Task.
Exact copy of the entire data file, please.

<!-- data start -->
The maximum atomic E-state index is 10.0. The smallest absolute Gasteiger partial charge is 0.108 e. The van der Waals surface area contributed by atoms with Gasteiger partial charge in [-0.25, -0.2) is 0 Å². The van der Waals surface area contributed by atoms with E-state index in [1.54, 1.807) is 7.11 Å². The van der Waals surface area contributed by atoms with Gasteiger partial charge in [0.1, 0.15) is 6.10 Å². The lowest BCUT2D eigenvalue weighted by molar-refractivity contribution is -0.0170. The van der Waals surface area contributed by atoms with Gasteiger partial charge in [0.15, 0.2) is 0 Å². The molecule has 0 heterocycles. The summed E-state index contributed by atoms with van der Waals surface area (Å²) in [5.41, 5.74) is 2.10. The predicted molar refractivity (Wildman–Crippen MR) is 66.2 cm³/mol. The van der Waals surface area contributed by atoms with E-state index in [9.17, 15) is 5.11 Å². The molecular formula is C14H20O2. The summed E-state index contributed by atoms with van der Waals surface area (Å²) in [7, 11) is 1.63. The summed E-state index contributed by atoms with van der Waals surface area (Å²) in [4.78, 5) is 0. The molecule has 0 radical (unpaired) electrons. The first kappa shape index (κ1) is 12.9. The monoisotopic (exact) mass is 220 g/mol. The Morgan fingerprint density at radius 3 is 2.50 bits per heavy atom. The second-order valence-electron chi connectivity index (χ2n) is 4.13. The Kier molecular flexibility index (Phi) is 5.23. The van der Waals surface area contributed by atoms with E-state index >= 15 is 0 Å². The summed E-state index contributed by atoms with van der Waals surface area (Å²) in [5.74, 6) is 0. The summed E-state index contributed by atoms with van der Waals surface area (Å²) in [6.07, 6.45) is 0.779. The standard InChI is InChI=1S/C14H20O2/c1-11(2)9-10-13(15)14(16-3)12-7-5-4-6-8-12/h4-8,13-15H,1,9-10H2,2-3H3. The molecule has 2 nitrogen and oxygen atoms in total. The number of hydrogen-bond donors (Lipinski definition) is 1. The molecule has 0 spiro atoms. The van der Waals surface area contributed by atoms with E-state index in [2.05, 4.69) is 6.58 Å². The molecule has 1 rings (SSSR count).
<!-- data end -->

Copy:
The maximum atomic E-state index is 10.0. The smallest absolute Gasteiger partial charge is 0.108 e. The van der Waals surface area contributed by atoms with Gasteiger partial charge in [-0.25, -0.2) is 0 Å². The van der Waals surface area contributed by atoms with E-state index in [1.54, 1.807) is 7.11 Å². The van der Waals surface area contributed by atoms with Gasteiger partial charge in [0.1, 0.15) is 6.10 Å². The lowest BCUT2D eigenvalue weighted by molar-refractivity contribution is -0.0170. The van der Waals surface area contributed by atoms with Gasteiger partial charge in [0.15, 0.2) is 0 Å². The molecule has 0 heterocycles. The summed E-state index contributed by atoms with van der Waals surface area (Å²) in [5.41, 5.74) is 2.10. The predicted molar refractivity (Wildman–Crippen MR) is 66.2 cm³/mol. The van der Waals surface area contributed by atoms with E-state index in [9.17, 15) is 5.11 Å². The molecular formula is C14H20O2. The summed E-state index contributed by atoms with van der Waals surface area (Å²) in [7, 11) is 1.63. The summed E-state index contributed by atoms with van der Waals surface area (Å²) in [4.78, 5) is 0. The molecule has 0 radical (unpaired) electrons. The first kappa shape index (κ1) is 12.9. The monoisotopic (exact) mass is 220 g/mol. The Morgan fingerprint density at radius 3 is 2.50 bits per heavy atom. The second-order valence-electron chi connectivity index (χ2n) is 4.13. The Kier molecular flexibility index (Phi) is 5.23. The van der Waals surface area contributed by atoms with E-state index >= 15 is 0 Å². The summed E-state index contributed by atoms with van der Waals surface area (Å²) in [5.74, 6) is 0. The summed E-state index contributed by atoms with van der Waals surface area (Å²) in [6.07, 6.45) is 0.779. The standard InChI is InChI=1S/C14H20O2/c1-11(2)9-10-13(15)14(16-3)12-7-5-4-6-8-12/h4-8,13-15H,1,9-10H2,2-3H3. The molecule has 2 nitrogen and oxygen atoms in total. The number of hydrogen-bond donors (Lipinski definition) is 1. The molecule has 0 spiro atoms. The van der Waals surface area contributed by atoms with E-state index in [2.05, 4.69) is 6.58 Å². The molecule has 1 rings (SSSR count).